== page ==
Cep – Identification, distribution, edibility, ecology, sustainable harvesting
Boletus edulis (also the closely related and equally delicious Boletus pinophilus and Boletus reticulatus); AKA Porcini (Italy & commonly UK too nowadays), Penny bun (UK traditionally, but generally cep from the French name Cepe is used), Steinpiltz (Germany), King bolete (US) (N America has more very similar boletus species (eg. B.rex-veris) that are often lumped in with Boletus edulis as they are very similar and equally gastronomic. These are not covered in this post).
- Edibility – 5/5 – firm young ceps are one of the tastiest wild foods, and extremely versatile. Older specimens are best dried, after which their flavour intensifies.
- Distribution – 3/5 – quite common, though enigmatic, often with a short, intense season (3 weeks around the start of September in Scotland, usually later further south), and rapidly infested/decomposing.
- Identification – 4/5 – Key identification features are the light to chestnut brown smooth cap with a white rim and often a hazy pale ‘bloom’. Ensure the stipe is pale with a slightly raised white net pattern (reticulum) on the top third. As a member of the bolete group of mushrooms, ceps have pores under the cap rather than gills. These start off pale grey, becoming yellow and eventually olive green in past-their-best specimens. Flesh should be unchangingly white throughout apart from a narrow claret-coloured line just under the skin of the cap. Beginners may mistake inferior boletes, but unlikely to be a dangerous mistake. Ceps grow quickly and come in a wide and quirky range of shapes and sizes, and are often semi-decomposed before they reach maturity.
- Habitat – under beech, birch, scots pine, spruce; solitary or in clusters. Summer cep (Boletus reticulatus) grows only under deciduous trees, tends to appear earlier in the year, and is distinguished by its pronounced reticulum and darker cap. Boletus pinophilus (aka the pine bolete or pine cep) grows only under pine or spruce (including plantations). Both are every bit as tasty as boletus eludis and there is no need for fungi novices to worry too much about the subtle differences.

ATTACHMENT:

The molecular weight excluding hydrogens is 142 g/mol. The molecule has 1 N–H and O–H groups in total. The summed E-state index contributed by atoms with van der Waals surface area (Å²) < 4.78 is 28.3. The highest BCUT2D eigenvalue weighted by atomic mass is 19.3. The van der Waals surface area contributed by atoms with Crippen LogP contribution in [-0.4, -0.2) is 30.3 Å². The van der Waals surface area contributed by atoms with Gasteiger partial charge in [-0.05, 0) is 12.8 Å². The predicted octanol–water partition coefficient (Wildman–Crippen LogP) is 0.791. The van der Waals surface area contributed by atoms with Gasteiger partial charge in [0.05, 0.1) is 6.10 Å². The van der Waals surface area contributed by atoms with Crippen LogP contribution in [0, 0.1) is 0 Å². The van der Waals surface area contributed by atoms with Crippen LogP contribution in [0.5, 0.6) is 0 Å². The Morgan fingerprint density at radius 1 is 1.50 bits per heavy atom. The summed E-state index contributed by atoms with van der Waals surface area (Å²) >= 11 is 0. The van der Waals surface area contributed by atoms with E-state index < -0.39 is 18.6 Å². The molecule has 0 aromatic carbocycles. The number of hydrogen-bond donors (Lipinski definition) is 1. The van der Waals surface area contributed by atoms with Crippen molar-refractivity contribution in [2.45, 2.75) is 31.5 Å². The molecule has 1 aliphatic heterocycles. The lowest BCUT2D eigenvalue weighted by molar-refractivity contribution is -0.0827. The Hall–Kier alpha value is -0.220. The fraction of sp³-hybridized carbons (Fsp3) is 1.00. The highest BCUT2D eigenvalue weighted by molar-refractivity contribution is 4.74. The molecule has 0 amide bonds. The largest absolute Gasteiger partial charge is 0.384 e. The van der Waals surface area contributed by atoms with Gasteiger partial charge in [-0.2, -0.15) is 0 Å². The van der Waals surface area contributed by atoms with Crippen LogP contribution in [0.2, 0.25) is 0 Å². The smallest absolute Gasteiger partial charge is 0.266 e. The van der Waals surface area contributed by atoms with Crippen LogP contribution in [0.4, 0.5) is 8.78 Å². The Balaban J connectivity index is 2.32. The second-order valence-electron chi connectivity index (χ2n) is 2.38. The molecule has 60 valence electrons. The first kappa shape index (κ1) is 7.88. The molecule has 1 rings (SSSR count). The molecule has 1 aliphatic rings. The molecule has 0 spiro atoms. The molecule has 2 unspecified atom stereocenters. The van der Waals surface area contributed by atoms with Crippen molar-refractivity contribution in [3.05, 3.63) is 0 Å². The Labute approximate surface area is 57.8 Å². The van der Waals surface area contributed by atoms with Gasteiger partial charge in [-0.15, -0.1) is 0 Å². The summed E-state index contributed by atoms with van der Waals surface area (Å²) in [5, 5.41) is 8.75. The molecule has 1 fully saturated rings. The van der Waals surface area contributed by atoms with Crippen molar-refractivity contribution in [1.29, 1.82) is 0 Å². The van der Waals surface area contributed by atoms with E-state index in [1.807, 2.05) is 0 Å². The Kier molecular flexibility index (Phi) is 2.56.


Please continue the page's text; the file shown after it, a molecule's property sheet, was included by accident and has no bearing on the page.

- Ecology – Ceps are Mycorrhizal fungi, working with their tree partners by helping in their uptake of water, phosphorus, nitrogen and zinc in return for energy from photosynthesis in the form of sugars. Carbon sequestration by fungi is often an overlooked area of climate science. Ceps, and boletus species in general, can be important food and habitat to insects, slugs, rodents and I’ve even heard of deer nibbling on them. This fascinating paper shows that individual mushroom species can have specific relationships with individual insect species. In the case of ceps, (mostly) flies of the pegomya genus, and (some) fungal gnats of Sciaridae family use them as food home & nursery for their larvae. It has been postulated that insects could play a role in the reproductive strategies of some fungi (beyond the obvious stinkhorns) and who knows what other useful interactions they have with complex fungal lifecycles? The evolution of veils/rings (annulus), webs (cortina) and slime on the underside of some mushroom species is a direct defence to deter insects before spores have matured. Some slow growing fungi such as chanterelles deter insects chemically (read the science of this here). That ceps have evolved no such strategy suggests to me that they they are happy partners with insects as well as trees! It seems likely that their very aromatic deliciousness has evolved to attract insects… And maybe humans too? Ceps can also play host to other fungi, notably the bolete eater fungus Hypomyces chrysospermus, and appear to have complex relationships with Fly agaric (amanita mascaria), the miller (Clitopilus prunulus) and peppery boletes (Chalciporus piperatus) – more on which below.